The Star (St. Lucia) - - COMMENT -

Keith­lin Ca­roo, Founder and Pres­i­dent of He­len’s Daugh­ters, has been se­lected to rep­re­sent Saint Lu­cia at the One Young World Sum­mit in The Hague, Nether­lands from Oc­to­ber 1720, 2018.

One Young World (OYW) is an an­nual sum­mit where world lead­ers join the most valu­able young tal­ent from global and na­tional com­pa­nies, non­govern­men­tal or­gan­i­sa­tions, uni­ver­si­ties and other for­ward­think­ing or­gan­i­sa­tions, act­ing as the One Young World Coun­sel­lors. At this sum­mit, del­e­gates de­bate, for­mu­late and share in­no­va­tive so­lu­tions for the press­ing is­sues the world faces. Pre­vi­ous sum­mits have fea­tured Coun­sel­lors such as Kofi An­nan, Meghan Markle, Arch­bishop Des­mond Tutu and Amal Clooney.

Ms. Ca­roo was se­lected for her work in ru­ral women’s eco­nomic em­pow­er­ment through the or­gan­i­sa­tion He­len’s Daugh­ters which is a Saint Lu­cian non-profit with a spe­cial fo­cus on ru­ral women’s eco­nomic devel­op­ment through im­proved mar­ket ac­cess, adap­tive agri­cul­tural tech­niques and ca­pac­ity-build­ing. Guid­ing this or­gan­i­sa­tion’s work is a labour of love she does un­paid on top of jug­gling her full-time job as a desk of­fi­cer in the De­part­ment of Po­lit­i­cal Af­fairs at the United Na­tions.

“While the UN has al­ways been a dream for me,” says Ms. Ca­roo, “that dream is slowly chang­ing. I have found a way to di­rectly im­pact my own coun­try and give back to my an­ces­tors who laid out a foun­da­tion for my achieve­ments. As a grand­child of farm­ers on both sides, He­len’s Daugh­ters, to me, is a trib­ute to their sac­ri­fices and I hope that in the near fu­ture I can re­turn to work on this so­cial en­ter­prise full-time.”

Ms. Ca­roo started He­len’s Daugh­ters in 2016 when she was se­lected as a UN Women Em­power Women Cham­pion for Change Pro­gram. Her or­gan­i­sa­tion hosted a ru­ral women’s work­shop cater­ing to ru­ral women en­gaged in agri­cul­ture, fish­eries, trades and crafts, food pro­cess­ing and mar­ket vend­ing. The work­shop ad­dressed sev­eral is­sues for women busi­ness own­ers such as lead­er­ship devel­op­ment, work­ers’ rights, fi­nan­cial man­age­ment and grants, and in­ter­est-free loan op­por­tu­ni­ties. Since then, He­len’s Daugh­ters has linked up mem­bers with ad­di­tional train­ing and con­sul­ta­tion op­por­tu­ni­ties.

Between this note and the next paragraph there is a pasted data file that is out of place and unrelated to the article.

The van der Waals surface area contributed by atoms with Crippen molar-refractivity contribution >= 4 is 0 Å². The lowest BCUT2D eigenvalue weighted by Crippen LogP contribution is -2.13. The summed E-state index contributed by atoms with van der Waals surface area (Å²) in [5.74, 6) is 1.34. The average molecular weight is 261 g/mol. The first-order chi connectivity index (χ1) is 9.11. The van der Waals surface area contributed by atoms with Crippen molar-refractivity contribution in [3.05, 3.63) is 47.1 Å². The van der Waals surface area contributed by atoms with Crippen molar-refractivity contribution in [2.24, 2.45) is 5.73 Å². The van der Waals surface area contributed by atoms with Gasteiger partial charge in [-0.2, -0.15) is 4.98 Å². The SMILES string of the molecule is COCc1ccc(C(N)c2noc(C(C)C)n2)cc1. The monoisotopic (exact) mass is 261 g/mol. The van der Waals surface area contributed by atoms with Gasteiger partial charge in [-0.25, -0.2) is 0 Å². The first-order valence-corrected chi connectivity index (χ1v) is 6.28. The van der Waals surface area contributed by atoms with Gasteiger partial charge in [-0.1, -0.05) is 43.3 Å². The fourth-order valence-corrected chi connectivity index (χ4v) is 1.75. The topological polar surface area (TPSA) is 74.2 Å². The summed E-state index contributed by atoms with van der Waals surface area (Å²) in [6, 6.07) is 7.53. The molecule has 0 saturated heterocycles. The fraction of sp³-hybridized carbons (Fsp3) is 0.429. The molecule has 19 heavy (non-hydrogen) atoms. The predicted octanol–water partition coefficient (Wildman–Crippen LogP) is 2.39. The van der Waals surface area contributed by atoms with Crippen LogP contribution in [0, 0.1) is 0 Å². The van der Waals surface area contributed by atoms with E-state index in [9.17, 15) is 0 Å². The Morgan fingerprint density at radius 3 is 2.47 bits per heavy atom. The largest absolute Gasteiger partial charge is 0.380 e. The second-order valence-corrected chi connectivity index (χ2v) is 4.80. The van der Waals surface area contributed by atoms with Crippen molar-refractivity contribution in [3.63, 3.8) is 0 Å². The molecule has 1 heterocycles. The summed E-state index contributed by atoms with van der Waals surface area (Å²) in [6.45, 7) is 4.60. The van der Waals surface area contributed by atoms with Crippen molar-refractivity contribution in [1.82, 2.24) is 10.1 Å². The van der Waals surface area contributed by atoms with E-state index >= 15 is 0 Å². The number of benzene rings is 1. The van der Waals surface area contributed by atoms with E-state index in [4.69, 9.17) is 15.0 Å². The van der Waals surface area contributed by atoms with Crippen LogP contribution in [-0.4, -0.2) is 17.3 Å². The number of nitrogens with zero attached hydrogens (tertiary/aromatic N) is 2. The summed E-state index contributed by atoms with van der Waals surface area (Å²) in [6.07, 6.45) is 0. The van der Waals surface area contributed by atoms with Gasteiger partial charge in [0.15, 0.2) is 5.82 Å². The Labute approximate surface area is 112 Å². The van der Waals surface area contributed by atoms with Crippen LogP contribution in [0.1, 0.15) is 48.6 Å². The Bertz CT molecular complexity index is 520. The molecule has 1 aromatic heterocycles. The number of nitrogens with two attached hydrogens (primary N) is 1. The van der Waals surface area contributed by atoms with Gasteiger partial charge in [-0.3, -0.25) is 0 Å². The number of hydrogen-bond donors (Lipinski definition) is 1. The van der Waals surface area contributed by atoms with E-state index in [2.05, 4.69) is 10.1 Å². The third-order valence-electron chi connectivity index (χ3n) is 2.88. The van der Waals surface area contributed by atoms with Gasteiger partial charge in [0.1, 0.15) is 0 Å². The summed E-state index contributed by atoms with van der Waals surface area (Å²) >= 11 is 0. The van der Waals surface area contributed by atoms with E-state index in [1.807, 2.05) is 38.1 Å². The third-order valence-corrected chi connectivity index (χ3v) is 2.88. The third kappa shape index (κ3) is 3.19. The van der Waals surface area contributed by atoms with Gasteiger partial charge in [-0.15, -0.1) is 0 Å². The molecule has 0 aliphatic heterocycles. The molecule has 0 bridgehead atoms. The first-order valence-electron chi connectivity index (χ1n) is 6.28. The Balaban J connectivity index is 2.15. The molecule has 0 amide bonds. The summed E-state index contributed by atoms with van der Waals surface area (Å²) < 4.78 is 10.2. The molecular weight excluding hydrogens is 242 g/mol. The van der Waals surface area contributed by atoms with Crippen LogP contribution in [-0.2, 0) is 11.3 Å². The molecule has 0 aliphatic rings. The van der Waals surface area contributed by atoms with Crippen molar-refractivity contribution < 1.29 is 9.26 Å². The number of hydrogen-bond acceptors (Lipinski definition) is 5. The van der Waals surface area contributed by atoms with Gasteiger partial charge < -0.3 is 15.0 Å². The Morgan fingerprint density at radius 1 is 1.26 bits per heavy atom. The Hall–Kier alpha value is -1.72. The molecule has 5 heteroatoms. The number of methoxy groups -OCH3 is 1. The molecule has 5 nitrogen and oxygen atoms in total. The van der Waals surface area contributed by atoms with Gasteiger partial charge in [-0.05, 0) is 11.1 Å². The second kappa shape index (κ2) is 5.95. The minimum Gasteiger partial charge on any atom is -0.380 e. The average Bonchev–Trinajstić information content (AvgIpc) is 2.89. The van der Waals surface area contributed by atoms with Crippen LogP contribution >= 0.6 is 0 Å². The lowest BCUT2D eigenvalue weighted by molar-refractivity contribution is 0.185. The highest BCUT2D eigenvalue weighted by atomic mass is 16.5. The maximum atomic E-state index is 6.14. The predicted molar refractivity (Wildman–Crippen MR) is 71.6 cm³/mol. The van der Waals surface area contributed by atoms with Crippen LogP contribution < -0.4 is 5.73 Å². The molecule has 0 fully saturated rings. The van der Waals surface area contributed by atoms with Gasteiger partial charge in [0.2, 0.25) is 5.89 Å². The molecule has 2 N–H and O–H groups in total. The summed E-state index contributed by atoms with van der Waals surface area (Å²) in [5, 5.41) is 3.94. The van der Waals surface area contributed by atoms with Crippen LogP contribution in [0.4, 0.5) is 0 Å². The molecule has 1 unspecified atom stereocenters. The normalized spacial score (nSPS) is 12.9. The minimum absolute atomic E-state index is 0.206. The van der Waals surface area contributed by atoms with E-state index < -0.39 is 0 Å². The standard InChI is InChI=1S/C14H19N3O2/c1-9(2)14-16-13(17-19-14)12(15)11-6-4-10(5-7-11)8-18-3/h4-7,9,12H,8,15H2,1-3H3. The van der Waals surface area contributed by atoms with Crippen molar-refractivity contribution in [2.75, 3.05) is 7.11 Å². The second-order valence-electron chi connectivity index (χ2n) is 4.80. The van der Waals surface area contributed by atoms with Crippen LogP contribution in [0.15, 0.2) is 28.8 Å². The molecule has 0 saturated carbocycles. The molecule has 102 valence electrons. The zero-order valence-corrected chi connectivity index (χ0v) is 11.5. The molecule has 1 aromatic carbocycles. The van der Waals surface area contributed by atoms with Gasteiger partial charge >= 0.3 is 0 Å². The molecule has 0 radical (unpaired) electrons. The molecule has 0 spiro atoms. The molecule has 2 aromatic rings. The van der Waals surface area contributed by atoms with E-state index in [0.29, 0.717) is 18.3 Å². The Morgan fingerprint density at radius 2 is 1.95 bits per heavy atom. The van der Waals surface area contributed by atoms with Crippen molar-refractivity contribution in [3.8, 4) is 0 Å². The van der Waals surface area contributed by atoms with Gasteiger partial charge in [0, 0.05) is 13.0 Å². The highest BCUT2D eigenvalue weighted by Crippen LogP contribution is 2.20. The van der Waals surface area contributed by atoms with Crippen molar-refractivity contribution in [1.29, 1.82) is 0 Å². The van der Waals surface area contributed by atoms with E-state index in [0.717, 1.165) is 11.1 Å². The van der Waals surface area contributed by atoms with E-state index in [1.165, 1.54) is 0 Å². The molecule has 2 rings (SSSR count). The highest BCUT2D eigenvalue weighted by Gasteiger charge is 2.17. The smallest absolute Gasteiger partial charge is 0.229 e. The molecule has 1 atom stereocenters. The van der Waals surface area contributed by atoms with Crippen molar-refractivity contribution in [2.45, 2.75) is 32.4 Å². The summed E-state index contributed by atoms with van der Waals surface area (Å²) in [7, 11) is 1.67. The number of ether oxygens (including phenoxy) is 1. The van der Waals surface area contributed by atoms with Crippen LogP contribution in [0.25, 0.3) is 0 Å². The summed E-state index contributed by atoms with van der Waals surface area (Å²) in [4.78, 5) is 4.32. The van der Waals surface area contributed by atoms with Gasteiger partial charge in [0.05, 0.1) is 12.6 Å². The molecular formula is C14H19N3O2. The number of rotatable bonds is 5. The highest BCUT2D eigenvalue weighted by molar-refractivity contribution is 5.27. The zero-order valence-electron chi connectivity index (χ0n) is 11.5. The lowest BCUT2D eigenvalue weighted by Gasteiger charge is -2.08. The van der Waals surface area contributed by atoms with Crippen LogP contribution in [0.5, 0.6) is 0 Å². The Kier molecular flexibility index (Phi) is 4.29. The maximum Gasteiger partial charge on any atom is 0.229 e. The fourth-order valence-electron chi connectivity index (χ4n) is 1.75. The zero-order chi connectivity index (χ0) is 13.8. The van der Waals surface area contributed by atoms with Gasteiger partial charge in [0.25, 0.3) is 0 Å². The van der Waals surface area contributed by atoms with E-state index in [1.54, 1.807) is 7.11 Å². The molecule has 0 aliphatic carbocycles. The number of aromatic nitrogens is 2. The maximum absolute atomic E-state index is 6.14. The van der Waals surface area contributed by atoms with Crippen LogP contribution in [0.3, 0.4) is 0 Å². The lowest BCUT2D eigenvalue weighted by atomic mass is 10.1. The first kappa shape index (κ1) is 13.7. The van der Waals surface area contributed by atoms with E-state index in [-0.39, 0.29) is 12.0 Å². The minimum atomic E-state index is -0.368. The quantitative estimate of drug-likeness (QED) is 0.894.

The next large project was with the Univer­sity of Bri­tish Columbia in its first­time of­fer­ing of a Hu­man­i­tar­ian En­gi­neer­ing course which sought real-life prob­lems for en­gi­neer­ing stu­dent teams to ad­dress with tech­ni­cal so­lu­tions. He­len’s Daugh­ters was se­lected as one of three cases and a food-se­cu­rity team or­gan­ised around it. Five chem­i­cal, bi­o­log­i­cal and ge­o­log­i­cal en­gi­neer­ing stu­dents were part­nered with four Saint Lu­cian ru­ral women farm­ers to find sus­tain­able agri­cul­tural prac­tices, de­velop skills such as data man­age­ment and the use of Google Earth, and to come up with tech­ni­cal rec­om­men­da­tions for the sus­tain­able de­sign of a farm.

Cur­rently, Ms. Ca­roo is de­vel­op­ing a so­cial en­ter­prise model that will use in­for­ma­tion and com­mu­ni­ca­tion tech­nolo­gies to im­prove knowl­edge, fa­cil­i­tate mar­ket con­nec­tions and im­prove in­comes for ru­ral women farm­ers on the is­land. In ad­di­tion to ca­pac­i­ty­de­vel­op­ment, she has mounted a com­mu­ni­ca­tions strat­egy both on and off­line.

Ms. Ca­roo writes a monthly #HerS­tory se­ries on St. Lu­cia News On­line which pro­files ru­ral women en­trepreneurs and also con­trib­utes to this news­pa­per in her weekly se­ries “The Ru­ral Un­known” which ex­am­ines cli­mate re­silience, agri-tourism link­ages and gen­der equal­ity in the agri­cul­tural sec­tor. (See Land and Con­flict on page 18.)

To learn more about the ini­tia­tive and how to sup­port it, visit the He­len’s Daugh­ters web­site: he­lens­daugh­ters.org. Face­book page: he­lens­daugh­ters.slu, In­sta­gram page: @he­lens­daugh­ters.slu or email: info@he­lens­daugh­ters.org

Keith­lin Ca­roo, a grand­child of farm­ers, pro­motes eco­nomic em­pow­er­ment of ru­ral women.

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